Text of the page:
Lymphoma is the 'young people's cancer' - here's what you need to know

Many types of cancer are diagnosed when a person is older, like after age 50, yet cancers that are lymphomas are more common in young people. What are the typical symptoms?

 Dividing cancer cell (photo credit: INGIMAGE)
Dividing cancer cell
(photo credit: INGIMAGE)
Lymphoma is one of the most common types of cancer diagnosed within the Israeli population. A 2010 report from the Health Ministry stated that lymphoma is in fifth place in terms of cancer occurence, accounting for 5.6% of all new cancers. (Breast cancer is in first place, followed by intestinal/colorectal, prostate and lung.)
In contrast to many cancers that tend to develop as a person ages, lymphoma tends to appear in young people, from birth through age 19. Lymphoma is the third most common cancer after leukemia and brain tumors.


What is lymphoma?

Like all cancers, lymphoma is basically when cells grow out of control. In this case, it’s lymphocytic cells produced in the lymphatic system, but by virtue of their function are found in other places in the body and not just in the lymphatic system.
Because there are several types of lymphocytes with different stages of maturity, there are also several types of lymphoma, depending on the cells involved. Lymphomas can be divided into two main types, Hodgkins and non-Hodgkins. These too are divided into many subtypes, some are considered "better,” meaning that they are easier to treat and have high survival rates. Others, however, are aggressive. 
The lymphatic system consists of ducts and tubes that work together to return lymph fluid into the bloodstream. The lymphatic system has a number of vital functions related to blood circulation, the digestive system and the immune system. Lymphocytes are white blood cells that fight external invaders (viruses, bacteria, fungi, etc.) that infiltrate the body.
The lymphatic system is similar to the blood system in that it is made up of capillaries and ducts, and operates in parallel with it. 
It consists of:
Lymph fluid: An excess fluid produced by various body tissues in addition to proteins, minerals, fats and nutrients but also waste products like damaged cells, cancer cells and infection invaders. The fluid also contains lymphocytes.
Lymph nodes: Glands that look like beans whose function is to filter the lymph fluid. Some of the ligaments will be isolated and some will be part of a cluster or chain of glands (such as in the armpit, groin or neck). There are about 600 lymph nodes scattered throughout the human body.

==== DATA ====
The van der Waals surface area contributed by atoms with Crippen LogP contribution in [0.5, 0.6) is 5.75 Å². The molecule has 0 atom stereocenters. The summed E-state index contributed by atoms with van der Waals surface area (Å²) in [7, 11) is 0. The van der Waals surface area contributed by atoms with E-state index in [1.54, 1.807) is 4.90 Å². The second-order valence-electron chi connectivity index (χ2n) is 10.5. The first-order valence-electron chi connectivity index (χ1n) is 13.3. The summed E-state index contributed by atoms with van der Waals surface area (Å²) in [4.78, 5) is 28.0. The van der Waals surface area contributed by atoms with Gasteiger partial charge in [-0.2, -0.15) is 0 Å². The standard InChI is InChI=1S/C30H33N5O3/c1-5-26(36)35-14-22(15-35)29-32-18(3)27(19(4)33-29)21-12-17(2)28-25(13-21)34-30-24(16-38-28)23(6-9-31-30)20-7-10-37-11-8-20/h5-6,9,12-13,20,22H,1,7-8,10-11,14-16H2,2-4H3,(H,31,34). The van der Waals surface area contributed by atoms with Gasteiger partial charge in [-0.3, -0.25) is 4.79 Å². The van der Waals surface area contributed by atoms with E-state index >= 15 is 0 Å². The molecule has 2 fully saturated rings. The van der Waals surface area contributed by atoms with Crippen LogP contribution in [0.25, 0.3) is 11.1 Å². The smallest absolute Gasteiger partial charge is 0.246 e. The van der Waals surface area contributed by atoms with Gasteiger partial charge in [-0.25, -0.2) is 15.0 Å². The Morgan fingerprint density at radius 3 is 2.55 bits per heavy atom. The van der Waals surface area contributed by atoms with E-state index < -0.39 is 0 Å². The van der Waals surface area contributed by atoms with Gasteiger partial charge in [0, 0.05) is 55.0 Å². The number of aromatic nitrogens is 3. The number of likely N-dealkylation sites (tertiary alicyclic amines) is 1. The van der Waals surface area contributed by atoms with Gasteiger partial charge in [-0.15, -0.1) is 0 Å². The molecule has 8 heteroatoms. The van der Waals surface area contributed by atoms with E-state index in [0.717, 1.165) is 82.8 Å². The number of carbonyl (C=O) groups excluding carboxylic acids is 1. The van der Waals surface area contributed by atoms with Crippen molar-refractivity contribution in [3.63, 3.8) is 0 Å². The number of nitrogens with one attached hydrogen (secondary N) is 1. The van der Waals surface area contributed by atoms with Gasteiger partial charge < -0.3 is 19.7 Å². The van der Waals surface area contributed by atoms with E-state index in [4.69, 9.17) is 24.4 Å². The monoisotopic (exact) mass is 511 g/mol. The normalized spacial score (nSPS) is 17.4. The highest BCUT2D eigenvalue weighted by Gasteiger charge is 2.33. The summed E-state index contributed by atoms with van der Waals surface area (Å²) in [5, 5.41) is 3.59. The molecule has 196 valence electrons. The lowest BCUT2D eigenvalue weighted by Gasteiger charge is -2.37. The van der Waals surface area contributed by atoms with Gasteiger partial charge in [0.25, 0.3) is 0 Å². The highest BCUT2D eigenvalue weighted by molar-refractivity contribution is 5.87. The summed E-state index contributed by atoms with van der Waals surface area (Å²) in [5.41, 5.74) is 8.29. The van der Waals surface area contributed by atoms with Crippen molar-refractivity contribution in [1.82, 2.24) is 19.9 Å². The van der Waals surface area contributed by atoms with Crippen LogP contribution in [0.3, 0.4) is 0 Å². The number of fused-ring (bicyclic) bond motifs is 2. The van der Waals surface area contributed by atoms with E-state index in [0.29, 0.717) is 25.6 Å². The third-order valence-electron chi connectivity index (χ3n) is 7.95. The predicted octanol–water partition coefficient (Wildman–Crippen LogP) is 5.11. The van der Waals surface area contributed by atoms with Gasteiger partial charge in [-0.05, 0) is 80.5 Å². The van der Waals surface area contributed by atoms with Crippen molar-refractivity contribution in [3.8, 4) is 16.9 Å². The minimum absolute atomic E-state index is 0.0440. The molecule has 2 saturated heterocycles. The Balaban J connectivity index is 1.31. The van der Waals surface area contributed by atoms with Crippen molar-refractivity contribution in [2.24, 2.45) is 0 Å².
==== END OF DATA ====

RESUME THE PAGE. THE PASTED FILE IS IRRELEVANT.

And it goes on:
Lymphatic vessels: Tiny vessels that filter and connect the lymph nodes and the lymph fluid which flows through them.
Spleen: The spleen is a fist-sized organ in the upper left side of your abdomen. Next to your stomach and behind your left ribs is the body’s largest lymphatic organ. The spleen stores blood and filters it, and also produces white blood cells.


Suspicious symptoms suggestive of lymphoma:

Stiff and enlarged lymph nodes, especially in the neck, armpits and groin are a first symptom. Be aware that not every swollen gland means lymphoma. The lymph drains a lot of waste from body fluids and enlarged glands can be caused by a vaccine or an insect bite.
Prolonged fatigue is another symptom, although this usually isn’t lymphoma. If you had three children born within five years that’s probably why you’re constantly exhausted.
Also, prolonged fever for over two weeks that a doctor has confirmed for which there isn’t any plausible explanation.


Other symptoms:

> Suddenly sweating profusely at night 
> Shortness of breath
> Significant and unintentional weight loss
> Diffuse itch all over the body


How is lymphoma diagnosed?

If lymphoma is suspected, a series of diagnostic tests are performed. A doctor takes a full medical/genetic history, followed by blood tests, imaging (ultrasound and CT). A biopsy, in which several lymph nodes are removed and examined by a pathologist will confirm the diagnosis and determine the type of lymphoma. 


How to treat lymphoma:

Treatment is tailored to the type and stage of the disease. Lymphoma can be treated with systemic therapies that reach the whole body, such as chemotherapy, biological therapies or immunotherapy. In other cases, targeted treatment will be given through radiation. A bone marrow or stem cell transplant might be a treatment option for some patients. Sometimes, it’s necessary to use a combination of these treatment options.